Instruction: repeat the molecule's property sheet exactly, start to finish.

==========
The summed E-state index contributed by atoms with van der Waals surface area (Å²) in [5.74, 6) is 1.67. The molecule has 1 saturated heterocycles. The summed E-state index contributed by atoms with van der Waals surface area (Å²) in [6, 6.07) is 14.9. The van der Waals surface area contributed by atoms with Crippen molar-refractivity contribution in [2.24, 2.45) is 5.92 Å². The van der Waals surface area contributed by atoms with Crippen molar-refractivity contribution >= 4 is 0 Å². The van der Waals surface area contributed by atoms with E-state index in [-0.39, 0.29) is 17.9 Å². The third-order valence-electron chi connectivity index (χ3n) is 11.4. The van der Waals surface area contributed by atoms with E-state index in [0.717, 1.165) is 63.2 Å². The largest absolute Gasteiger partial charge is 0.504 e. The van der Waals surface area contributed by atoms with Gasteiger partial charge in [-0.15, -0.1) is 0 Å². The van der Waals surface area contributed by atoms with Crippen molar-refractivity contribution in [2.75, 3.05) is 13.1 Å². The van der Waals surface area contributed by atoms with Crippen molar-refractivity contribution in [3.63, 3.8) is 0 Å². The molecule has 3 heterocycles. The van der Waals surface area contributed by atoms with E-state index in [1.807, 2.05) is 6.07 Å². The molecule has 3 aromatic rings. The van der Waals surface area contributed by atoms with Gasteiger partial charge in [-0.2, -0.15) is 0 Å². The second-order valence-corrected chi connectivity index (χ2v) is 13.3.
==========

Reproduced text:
The summed E-state index contributed by atoms with van der Waals surface area (Å²) in [5.74, 6) is 1.67. The molecule has 1 saturated heterocycles. The summed E-state index contributed by atoms with van der Waals surface area (Å²) in [6, 6.07) is 14.9. The van der Waals surface area contributed by atoms with Crippen molar-refractivity contribution in [2.24, 2.45) is 5.92 Å². The van der Waals surface area contributed by atoms with Crippen molar-refractivity contribution >= 4 is 0 Å². The van der Waals surface area contributed by atoms with E-state index in [-0.39, 0.29) is 17.9 Å². The third-order valence-electron chi connectivity index (χ3n) is 11.4. The van der Waals surface area contributed by atoms with E-state index in [0.717, 1.165) is 63.2 Å². The largest absolute Gasteiger partial charge is 0.504 e. The van der Waals surface area contributed by atoms with Gasteiger partial charge in [-0.15, -0.1) is 0 Å². The van der Waals surface area contributed by atoms with Crippen molar-refractivity contribution in [2.75, 3.05) is 13.1 Å². The van der Waals surface area contributed by atoms with Crippen molar-refractivity contribution in [3.63, 3.8) is 0 Å². The molecule has 3 heterocycles. The van der Waals surface area contributed by atoms with E-state index in [1.807, 2.05) is 6.07 Å². The molecule has 3 aromatic rings. The van der Waals surface area contributed by atoms with Gasteiger partial charge in [-0.2, -0.15) is 0 Å². The second-order valence-corrected chi connectivity index (χ2v) is 13.3.